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Joseph, Lawyer
Category: Legal
Satisfied Customers: 5299
Experience:  Attorney with significant and substantial experience in multiple areas of law.
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I received an Alias Summons from an Indiana Circuit Court for

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I received an Alias Summons from an Indiana Circuit Court for a complaint filed by a lawyer of a debt collection agency. The original debt regards XXXXX XXXXX store line of credit that I opened in 2004. The attached Affidavit of Debt, signed by the affiant, states that the last payment received was in 2006 (over 7 years ago). My question is- could I respond with an Affirmative Defense stating that the plaintiff's claim is barred by the statute of limitations? I've done some research, and it seems that this type of account would be open-ended and would have a 6-year statute of limitations in Indiana. Because I am not positive whether the debt collector's claim is past the statute of limitations, I am hesitant to claim this defense in my response for fear of perjury. What would be advised? Is the collection agency obligated to confirm the type of account and whether it is past the statute of limitations?
Hello and welcome to JustAnswer.

My name is XXXXX XXXXX my goal is to provide you with excellent service today.

Yes, you are correct, the statute of limitations is six years in Indiana. Since it's been longer than that since you made a payment on the debt, the debt is time barred by the statute of limitations.

So, you can definitely list it as an affirmative defense in response to the debt.

A collection agency is not obligated to confirm this type of account and whether it is past the statute of limitations before collection efforts are made or suit is filed. In fact, it is incumbent on the defendant to bring up the statute of limitations as a defense in order to have the cause of action dismissed as being time barred.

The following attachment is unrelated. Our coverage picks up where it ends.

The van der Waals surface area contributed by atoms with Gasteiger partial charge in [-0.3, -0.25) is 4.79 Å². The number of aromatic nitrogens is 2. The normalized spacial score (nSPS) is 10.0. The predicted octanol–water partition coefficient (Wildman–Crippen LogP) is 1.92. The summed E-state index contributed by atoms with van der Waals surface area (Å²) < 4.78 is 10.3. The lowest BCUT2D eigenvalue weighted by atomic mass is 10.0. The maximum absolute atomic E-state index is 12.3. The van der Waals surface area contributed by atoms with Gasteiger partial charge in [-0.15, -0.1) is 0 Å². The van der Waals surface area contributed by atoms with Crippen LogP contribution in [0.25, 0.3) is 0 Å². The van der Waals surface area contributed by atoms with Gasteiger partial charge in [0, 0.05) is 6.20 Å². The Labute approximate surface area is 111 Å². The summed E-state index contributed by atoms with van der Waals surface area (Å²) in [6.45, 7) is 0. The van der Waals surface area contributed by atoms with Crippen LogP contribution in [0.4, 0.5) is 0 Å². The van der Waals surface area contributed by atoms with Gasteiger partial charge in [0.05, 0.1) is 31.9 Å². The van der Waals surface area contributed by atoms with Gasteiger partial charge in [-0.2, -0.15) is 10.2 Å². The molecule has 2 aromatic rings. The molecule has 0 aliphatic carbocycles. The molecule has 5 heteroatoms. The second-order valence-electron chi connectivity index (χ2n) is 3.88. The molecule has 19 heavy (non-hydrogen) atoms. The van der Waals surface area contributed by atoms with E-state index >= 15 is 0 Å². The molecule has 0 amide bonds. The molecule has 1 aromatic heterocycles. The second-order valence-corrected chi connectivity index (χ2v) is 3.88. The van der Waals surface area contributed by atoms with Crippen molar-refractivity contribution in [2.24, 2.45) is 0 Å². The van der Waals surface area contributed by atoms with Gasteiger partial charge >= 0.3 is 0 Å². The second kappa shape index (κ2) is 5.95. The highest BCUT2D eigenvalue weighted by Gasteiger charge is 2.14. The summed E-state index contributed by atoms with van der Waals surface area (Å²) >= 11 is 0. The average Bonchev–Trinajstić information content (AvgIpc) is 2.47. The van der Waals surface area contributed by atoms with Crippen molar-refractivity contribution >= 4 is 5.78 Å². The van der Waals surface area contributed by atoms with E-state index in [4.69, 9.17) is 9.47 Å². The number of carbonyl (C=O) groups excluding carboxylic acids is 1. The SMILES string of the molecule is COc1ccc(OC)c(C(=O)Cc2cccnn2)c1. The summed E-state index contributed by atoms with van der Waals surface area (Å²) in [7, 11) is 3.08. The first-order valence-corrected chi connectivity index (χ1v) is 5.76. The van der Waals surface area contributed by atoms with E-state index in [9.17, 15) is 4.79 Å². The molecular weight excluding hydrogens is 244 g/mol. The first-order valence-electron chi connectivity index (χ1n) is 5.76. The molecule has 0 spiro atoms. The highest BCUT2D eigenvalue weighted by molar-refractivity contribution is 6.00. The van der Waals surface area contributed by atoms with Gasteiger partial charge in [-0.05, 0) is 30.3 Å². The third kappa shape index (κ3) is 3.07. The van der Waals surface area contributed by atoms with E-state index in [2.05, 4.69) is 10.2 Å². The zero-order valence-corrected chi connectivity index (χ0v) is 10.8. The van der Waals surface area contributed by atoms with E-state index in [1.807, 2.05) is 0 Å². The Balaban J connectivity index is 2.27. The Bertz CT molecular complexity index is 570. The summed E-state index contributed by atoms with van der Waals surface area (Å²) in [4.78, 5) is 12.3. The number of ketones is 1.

I hope the above information is helpful.

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Thanks and best of luck!

Customer: replied 3 years ago.

Thank you for your response. It is a relief receiving expert confirmation of my research findings. I tend to "overthink" situations, and this is definitely one of them. I fear that they will find some loophole or claim that certain courses of action took place after the last payment in 2006 that would have restarted the clock on the debt. I know of no such agreement or settlement, however. This brings me back to the subject of perjury- I don't want to be charged with perjury if it turns out that the clock on the debt did restart for some reason. Does it seem as though I am in danger of that, or am I in danger of that?

Hello Kristen,

No, you are in no danger of committing perjury. Perjury has to be a KNOWINGLY false statement made under oath. First off, the statute of limitations is six years and there aren't any loopholes. And, second, even if there were, you are not responding under oath.

So, no, absolutely no danger.
Customer: replied 3 years ago.

Thank you, XXXXX XXXXX good to know. One more thing to ease my mind... I read that the statute of limitiations is different for closed-ended vs. open-ended accounts and that some creditors/collectors will classify an account as closed-ended to take advantage of the longer statute time. What's the liklihood that the creditor/colector in my case has done this, and if so, how would it affect me if I list the Affirmative Defense based on the six-year statute?

Hello Kristen,

It was a department store line of credit, so it is the same as a credit card, it can only be characterized as an open ended account, so you should have no problem even if they try to mischaracterize the debt (which they won't be able to do anyway).

The judge would see that the debt is based on a line of credit and would apply the statute of limitations. In other words, you're fine regardless.
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